My photo
Berlin, Frankfurt, Paris, Chapel Hill, Boston, Istanbul, Calgary, Washington DC, Austin, Tunis, Warszawa and counting

Friday, October 26, 2012

The Geopolitics of Emotion

Dominique Moïsi proposes a new theory of international relations in his book The Geopolitics of Emotion  - How Cultures of Fear, Humiliation, and Hope are Reshaping the World. Ok, it's not really a developed new theory and I also did not find it convincing overall nor even as a coherent argument, but that it is a theory is the idea behind it.

Moïsi starts out from a commonplace perspective that I - but not Realists - very much agree with: "This book is formed on a [...] conviction [...] one cannot fully understand the world in which we live without trying to integrate and understand its emotions." From there he essentially argues that three broad strains of emotions govern whole world regions (hope: Asia; humiliation: the Arab world; and fear: the West).

The simplicity of the argument is almost stunning. It first of all is almost necessarily inductive, broad political developments are retrospectively grouped under one fitting emotion while contrary changes or motivating emotions are being ignored. It second of all groups a variety of countries together that is confounding. Sure, both Dubai and Yemen are Arabic countries, but are both 'humiliated'? Thirdly, complex human reasoning is broken down to one determining emotional factor. To ignore that al-Qaeda has a deep ideological foundation and even had an explicit strategic plan to draw the United States into battle in a Muslim country is incredibly reductive, yet it is what Moïsi does when ascribing the attacks of 9/11 to Arabs' humiliation on the hands of the West.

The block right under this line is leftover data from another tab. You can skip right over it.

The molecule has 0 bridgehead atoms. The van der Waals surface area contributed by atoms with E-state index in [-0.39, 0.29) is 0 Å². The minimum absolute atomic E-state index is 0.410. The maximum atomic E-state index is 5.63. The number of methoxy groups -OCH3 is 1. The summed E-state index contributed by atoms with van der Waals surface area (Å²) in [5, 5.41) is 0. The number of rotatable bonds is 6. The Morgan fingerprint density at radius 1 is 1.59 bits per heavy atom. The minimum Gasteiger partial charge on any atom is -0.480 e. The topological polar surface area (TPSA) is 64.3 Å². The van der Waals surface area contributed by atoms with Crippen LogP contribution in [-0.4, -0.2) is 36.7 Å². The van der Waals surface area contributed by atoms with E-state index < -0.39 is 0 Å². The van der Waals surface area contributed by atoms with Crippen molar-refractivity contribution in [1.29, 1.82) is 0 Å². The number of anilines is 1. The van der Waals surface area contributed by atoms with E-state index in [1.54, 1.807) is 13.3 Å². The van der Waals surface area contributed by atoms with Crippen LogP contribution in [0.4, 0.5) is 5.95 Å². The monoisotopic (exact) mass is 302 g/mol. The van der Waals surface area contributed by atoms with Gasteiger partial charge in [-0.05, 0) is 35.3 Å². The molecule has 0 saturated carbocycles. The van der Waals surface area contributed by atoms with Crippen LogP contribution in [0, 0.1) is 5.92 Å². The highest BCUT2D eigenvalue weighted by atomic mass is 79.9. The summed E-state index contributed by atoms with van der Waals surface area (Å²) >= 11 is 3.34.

Let me end with one citation, which showcases well why I find it extremely difficult to take the whole argument serious:
It can be argued that the first Asian economic miracle in the 1980s was at least in part a triumphant response to national feelings of humiliation. Countries such as South Korea and even Taiwan wanted to prove to Japan, their former occupying power, that they too could perform well on the global economic stage. An initial feeling of defiance has also been one of the motors of the current Chinese renaissance. Thus the humiliation inflicted by the Japanese on the rest of Asia has constituted and energizing drug for the entire region.

No comments: